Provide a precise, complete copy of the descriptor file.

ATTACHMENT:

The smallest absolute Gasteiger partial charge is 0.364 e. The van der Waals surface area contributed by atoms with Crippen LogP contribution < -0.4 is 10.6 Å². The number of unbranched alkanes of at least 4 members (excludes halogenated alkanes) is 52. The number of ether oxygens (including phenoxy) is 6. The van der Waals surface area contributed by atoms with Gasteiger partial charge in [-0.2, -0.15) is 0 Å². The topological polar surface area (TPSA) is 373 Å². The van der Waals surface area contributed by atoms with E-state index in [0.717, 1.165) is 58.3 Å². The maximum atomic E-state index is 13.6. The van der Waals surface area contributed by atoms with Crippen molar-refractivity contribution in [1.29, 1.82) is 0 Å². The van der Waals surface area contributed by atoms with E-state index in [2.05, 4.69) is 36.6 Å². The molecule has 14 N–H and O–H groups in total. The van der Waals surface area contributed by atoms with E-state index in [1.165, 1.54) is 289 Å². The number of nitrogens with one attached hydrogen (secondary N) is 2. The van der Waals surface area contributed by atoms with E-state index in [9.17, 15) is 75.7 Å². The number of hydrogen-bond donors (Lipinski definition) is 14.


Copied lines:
The smallest absolute Gasteiger partial charge is 0.364 e. The van der Waals surface area contributed by atoms with Crippen LogP contribution < -0.4 is 10.6 Å². The number of unbranched alkanes of at least 4 members (excludes halogenated alkanes) is 52. The number of ether oxygens (including phenoxy) is 6. The van der Waals surface area contributed by atoms with Gasteiger partial charge in [-0.2, -0.15) is 0 Å². The topological polar surface area (TPSA) is 373 Å². The van der Waals surface area contributed by atoms with E-state index in [0.717, 1.165) is 58.3 Å². The maximum atomic E-state index is 13.6. The van der Waals surface area contributed by atoms with Crippen molar-refractivity contribution in [1.29, 1.82) is 0 Å². The van der Waals surface area contributed by atoms with E-state index in [2.05, 4.69) is 36.6 Å². The molecule has 14 N–H and O–H groups in total. The van der Waals surface area contributed by atoms with E-state index in [1.165, 1.54) is 289 Å². The number of nitrogens with one attached hydrogen (secondary N) is 2. The van der Waals surface area contributed by atoms with E-state index in [9.17, 15) is 75.7 Å². The number of hydrogen-bond donors (Lipinski definition) is 14.